It was my pleasure to join the Sustainable Consumption and Production meeting hosted by OnePlanet at UNEA6 and discuss the importance of enabling…
The Food and Agriculture Organization of the United Nations (FAO) put the global hunger figure for 2021 between 702 and 828 million people (with a point estimate of 768 million) (FAO et al., 2022). This means that large populations of people across the globe, particularly in low-income countries, suffer from excruciating hunger, poverty, and food insecurity. This exposes people to unsafe food thereby making them susceptible to disease and illness. This impresses upon us the intricate relationship between food security and food safety.
Food standards are also vital for creating a level-playing and fair field for food trade – something that is a pivotal factor in safeguarding food security globally. International trade in food is important also because it compensates for lack of a particular item in a particular country at any given time. It also provides a cushion against factors such as climate change exacerbated in the aftermath of a global pandemic.
It is no secret that nations have their own regulations and laws when it comes to food. However, disparities and differences between these laws among nations could lead to a disruptive trade flow between nations, thereby negatively impacting food security. And this is why Codex Alimentarius becomes important.
The Food and Agriculture Organization website defines “The Codex Alimentarius”, or “Food Code”, as “a collection of international standards, guidelines, and codes of practice to protect the health of consumers and ensure fair practices in the food trade.” In essence, Codex standards, in line with scientific and technical knowledge, are the worldwide benchmark used to standardize national food safety regulations and are recognized as the international reference point for food safety.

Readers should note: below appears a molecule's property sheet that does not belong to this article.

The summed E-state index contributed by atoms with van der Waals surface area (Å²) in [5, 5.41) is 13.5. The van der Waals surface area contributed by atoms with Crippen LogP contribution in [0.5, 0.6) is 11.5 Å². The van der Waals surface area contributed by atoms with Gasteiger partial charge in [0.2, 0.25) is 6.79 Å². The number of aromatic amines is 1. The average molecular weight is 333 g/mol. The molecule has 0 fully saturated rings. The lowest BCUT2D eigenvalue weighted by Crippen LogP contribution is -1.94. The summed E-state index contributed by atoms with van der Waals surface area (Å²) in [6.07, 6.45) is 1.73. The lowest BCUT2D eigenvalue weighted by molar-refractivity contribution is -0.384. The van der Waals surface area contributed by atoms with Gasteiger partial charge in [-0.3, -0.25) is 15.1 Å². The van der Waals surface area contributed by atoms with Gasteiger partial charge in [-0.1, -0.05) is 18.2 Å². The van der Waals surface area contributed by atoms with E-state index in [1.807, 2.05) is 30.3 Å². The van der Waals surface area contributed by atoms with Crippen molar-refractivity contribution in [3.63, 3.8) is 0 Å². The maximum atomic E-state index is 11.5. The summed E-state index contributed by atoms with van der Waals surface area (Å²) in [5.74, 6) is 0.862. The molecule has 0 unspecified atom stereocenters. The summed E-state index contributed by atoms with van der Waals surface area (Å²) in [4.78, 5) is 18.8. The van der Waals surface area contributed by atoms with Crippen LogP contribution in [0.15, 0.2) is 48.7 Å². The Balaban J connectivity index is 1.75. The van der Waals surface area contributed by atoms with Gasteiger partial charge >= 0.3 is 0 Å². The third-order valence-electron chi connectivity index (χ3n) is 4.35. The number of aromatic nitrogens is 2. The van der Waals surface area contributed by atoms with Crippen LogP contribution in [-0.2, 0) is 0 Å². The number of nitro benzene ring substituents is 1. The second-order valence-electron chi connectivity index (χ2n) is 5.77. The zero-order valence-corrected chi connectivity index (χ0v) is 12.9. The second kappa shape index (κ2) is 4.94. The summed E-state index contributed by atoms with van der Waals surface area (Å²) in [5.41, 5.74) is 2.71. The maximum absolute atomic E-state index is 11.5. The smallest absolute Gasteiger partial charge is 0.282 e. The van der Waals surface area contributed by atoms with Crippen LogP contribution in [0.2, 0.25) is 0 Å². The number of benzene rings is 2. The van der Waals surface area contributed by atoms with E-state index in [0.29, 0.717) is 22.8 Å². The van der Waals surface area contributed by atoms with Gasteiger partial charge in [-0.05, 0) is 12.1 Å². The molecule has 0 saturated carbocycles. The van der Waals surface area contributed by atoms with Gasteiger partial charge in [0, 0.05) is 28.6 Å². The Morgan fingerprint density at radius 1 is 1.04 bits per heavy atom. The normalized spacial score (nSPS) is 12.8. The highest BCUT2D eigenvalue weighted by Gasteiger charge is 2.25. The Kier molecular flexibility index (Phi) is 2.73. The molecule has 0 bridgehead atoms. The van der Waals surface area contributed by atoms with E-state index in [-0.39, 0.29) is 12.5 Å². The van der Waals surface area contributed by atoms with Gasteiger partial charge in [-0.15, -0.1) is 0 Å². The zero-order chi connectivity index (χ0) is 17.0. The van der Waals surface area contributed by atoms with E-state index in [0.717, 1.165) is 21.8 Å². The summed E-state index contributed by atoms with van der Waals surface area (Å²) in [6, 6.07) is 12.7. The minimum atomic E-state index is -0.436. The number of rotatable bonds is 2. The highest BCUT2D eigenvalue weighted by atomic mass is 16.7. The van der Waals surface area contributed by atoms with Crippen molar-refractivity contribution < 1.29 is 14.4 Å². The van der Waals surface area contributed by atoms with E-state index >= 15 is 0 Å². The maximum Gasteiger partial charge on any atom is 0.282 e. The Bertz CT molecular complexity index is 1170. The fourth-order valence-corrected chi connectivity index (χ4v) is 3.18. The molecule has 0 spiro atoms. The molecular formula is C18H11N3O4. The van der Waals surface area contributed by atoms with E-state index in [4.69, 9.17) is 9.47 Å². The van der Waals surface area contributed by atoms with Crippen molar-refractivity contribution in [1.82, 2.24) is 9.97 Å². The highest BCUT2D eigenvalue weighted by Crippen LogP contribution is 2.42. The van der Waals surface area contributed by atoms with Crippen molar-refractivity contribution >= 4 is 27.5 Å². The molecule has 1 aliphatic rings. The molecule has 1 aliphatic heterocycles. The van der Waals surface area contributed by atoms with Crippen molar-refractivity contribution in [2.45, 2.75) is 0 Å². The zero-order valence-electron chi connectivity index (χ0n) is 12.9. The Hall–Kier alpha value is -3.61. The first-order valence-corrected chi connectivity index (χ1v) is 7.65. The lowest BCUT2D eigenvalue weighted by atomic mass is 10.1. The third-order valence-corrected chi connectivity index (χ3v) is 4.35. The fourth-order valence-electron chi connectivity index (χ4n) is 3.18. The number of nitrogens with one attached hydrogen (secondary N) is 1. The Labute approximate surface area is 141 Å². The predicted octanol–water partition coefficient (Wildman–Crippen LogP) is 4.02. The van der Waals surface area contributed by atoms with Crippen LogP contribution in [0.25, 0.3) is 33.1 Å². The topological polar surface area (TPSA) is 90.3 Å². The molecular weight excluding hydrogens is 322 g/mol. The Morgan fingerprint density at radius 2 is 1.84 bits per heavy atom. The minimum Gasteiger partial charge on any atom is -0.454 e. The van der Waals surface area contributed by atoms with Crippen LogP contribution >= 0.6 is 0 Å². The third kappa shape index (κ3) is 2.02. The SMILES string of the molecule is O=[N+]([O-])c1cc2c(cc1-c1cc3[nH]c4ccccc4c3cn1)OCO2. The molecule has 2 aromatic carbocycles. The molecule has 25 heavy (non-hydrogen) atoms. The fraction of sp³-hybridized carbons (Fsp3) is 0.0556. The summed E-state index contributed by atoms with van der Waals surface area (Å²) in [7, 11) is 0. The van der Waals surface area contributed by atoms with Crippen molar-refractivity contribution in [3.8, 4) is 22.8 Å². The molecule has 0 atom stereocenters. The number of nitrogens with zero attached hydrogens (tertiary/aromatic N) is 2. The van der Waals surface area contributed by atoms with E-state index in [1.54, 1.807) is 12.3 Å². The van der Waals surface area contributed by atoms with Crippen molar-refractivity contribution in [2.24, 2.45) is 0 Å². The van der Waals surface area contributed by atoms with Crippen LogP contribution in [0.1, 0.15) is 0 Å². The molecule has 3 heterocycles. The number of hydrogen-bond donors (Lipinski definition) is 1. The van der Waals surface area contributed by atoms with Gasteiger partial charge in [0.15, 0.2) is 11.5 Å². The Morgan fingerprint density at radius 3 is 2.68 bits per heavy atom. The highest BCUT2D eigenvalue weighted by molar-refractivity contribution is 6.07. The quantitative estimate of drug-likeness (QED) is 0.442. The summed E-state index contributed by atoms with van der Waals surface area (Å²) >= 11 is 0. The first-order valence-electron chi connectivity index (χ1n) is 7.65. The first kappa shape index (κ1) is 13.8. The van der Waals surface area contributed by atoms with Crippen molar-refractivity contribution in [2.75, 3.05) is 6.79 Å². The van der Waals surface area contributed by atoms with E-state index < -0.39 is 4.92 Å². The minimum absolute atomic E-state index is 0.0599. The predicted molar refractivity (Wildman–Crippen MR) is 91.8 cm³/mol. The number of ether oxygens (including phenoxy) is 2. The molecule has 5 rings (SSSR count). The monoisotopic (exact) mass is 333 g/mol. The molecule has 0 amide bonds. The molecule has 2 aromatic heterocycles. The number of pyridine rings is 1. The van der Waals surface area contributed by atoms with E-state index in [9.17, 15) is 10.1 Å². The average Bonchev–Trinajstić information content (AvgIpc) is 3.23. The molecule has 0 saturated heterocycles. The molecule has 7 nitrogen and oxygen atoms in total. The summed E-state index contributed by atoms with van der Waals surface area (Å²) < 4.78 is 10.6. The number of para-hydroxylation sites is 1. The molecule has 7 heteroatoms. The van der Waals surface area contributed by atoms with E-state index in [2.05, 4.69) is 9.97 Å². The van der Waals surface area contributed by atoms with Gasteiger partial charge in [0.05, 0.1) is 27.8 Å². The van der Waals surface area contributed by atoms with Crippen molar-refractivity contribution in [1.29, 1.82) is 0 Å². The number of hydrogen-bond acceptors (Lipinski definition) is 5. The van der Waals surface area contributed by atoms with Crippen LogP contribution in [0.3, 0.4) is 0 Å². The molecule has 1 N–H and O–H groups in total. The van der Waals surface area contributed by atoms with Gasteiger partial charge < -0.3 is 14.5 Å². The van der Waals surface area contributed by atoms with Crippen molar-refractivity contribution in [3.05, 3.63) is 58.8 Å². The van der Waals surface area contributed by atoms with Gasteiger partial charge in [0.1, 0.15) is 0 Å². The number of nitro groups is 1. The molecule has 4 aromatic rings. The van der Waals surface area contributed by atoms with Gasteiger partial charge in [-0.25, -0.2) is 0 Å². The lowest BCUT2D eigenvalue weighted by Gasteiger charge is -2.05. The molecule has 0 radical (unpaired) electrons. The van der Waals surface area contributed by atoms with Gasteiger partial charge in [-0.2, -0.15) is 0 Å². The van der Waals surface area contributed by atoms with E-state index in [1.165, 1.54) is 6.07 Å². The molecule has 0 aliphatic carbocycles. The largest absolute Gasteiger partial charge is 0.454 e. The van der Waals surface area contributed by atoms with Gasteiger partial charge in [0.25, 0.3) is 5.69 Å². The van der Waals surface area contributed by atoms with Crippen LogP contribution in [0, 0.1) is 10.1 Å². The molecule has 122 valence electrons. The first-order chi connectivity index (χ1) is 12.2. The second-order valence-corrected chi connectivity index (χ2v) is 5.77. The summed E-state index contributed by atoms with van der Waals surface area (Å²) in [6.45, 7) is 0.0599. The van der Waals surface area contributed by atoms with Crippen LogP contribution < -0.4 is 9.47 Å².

It is in this context that the IAFN coalition held the following session during the FAO Science and Innovation Forum in October: “Improving Codex Alimentarius processes to support the application of science and innovation for food safety.” The session brought together an eclectic mix of panellists and experts to weigh on the challenges and potential improvements needed to enhance Codex to promote food security and safety worldwide. Interestingly, this year also marks 60 years of Codex Alimentarius and what better way to commemorate the event than to deliberate on finding solutions to some of the most pertinent food safety challenges for the next 60 years.
The event, though largely aimed at deliberating potential improvement of Codex processes, also dove into the science of Codex and its role in promoting innovation/tools for farmers and facilitating trade. In addition, the panellists shared insights on how existing regulations limit farmers’ access and how trade can be simplified and made widely accessible to large swathes of farmers with the final aim of enhancing food security in line with the FAO Strategic Priorities for Food Safety (action A1.1).
Watch the event recording here.